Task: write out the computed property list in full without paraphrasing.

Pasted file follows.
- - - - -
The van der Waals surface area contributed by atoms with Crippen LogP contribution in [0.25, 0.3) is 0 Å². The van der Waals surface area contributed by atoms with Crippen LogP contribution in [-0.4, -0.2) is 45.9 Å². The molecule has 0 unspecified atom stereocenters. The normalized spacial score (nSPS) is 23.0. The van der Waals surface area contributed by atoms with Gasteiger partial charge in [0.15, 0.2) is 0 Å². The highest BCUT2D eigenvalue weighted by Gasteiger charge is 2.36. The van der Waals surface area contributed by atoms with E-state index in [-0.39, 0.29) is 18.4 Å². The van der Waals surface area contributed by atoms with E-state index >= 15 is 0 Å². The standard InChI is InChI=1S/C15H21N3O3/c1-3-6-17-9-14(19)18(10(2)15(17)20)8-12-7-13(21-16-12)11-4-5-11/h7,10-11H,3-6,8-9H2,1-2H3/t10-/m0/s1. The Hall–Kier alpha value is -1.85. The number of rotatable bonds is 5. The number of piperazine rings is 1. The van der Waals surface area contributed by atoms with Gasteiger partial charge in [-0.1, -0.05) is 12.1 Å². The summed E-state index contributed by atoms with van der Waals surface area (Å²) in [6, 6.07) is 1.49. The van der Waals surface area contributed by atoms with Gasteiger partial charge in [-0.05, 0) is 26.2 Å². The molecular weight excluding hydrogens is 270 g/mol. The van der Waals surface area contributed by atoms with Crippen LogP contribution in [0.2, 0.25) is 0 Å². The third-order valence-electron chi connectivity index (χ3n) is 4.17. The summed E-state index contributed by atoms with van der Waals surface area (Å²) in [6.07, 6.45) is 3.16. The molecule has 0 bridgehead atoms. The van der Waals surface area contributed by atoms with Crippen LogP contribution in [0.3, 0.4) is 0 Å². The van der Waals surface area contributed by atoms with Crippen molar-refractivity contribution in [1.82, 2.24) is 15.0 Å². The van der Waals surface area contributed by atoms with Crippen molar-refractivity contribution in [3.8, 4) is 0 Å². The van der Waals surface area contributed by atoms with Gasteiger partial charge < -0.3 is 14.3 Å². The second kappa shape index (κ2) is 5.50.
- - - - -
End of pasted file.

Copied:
The van der Waals surface area contributed by atoms with Crippen LogP contribution in [0.25, 0.3) is 0 Å². The van der Waals surface area contributed by atoms with Crippen LogP contribution in [-0.4, -0.2) is 45.9 Å². The molecule has 0 unspecified atom stereocenters. The normalized spacial score (nSPS) is 23.0. The van der Waals surface area contributed by atoms with Gasteiger partial charge in [0.15, 0.2) is 0 Å². The highest BCUT2D eigenvalue weighted by Gasteiger charge is 2.36. The van der Waals surface area contributed by atoms with E-state index in [-0.39, 0.29) is 18.4 Å². The van der Waals surface area contributed by atoms with E-state index >= 15 is 0 Å². The standard InChI is InChI=1S/C15H21N3O3/c1-3-6-17-9-14(19)18(10(2)15(17)20)8-12-7-13(21-16-12)11-4-5-11/h7,10-11H,3-6,8-9H2,1-2H3/t10-/m0/s1. The Hall–Kier alpha value is -1.85. The number of rotatable bonds is 5. The number of piperazine rings is 1. The van der Waals surface area contributed by atoms with Gasteiger partial charge in [-0.1, -0.05) is 12.1 Å². The summed E-state index contributed by atoms with van der Waals surface area (Å²) in [6, 6.07) is 1.49. The van der Waals surface area contributed by atoms with Gasteiger partial charge in [-0.05, 0) is 26.2 Å². The molecular weight excluding hydrogens is 270 g/mol. The van der Waals surface area contributed by atoms with Crippen LogP contribution in [0.2, 0.25) is 0 Å². The third-order valence-electron chi connectivity index (χ3n) is 4.17. The summed E-state index contributed by atoms with van der Waals surface area (Å²) in [6.07, 6.45) is 3.16. The molecule has 0 bridgehead atoms. The van der Waals surface area contributed by atoms with Crippen LogP contribution in [0.3, 0.4) is 0 Å². The van der Waals surface area contributed by atoms with Crippen molar-refractivity contribution in [1.82, 2.24) is 15.0 Å². The van der Waals surface area contributed by atoms with Crippen molar-refractivity contribution in [3.8, 4) is 0 Å². The van der Waals surface area contributed by atoms with Gasteiger partial charge < -0.3 is 14.3 Å². The second kappa shape index (κ2) is 5.50.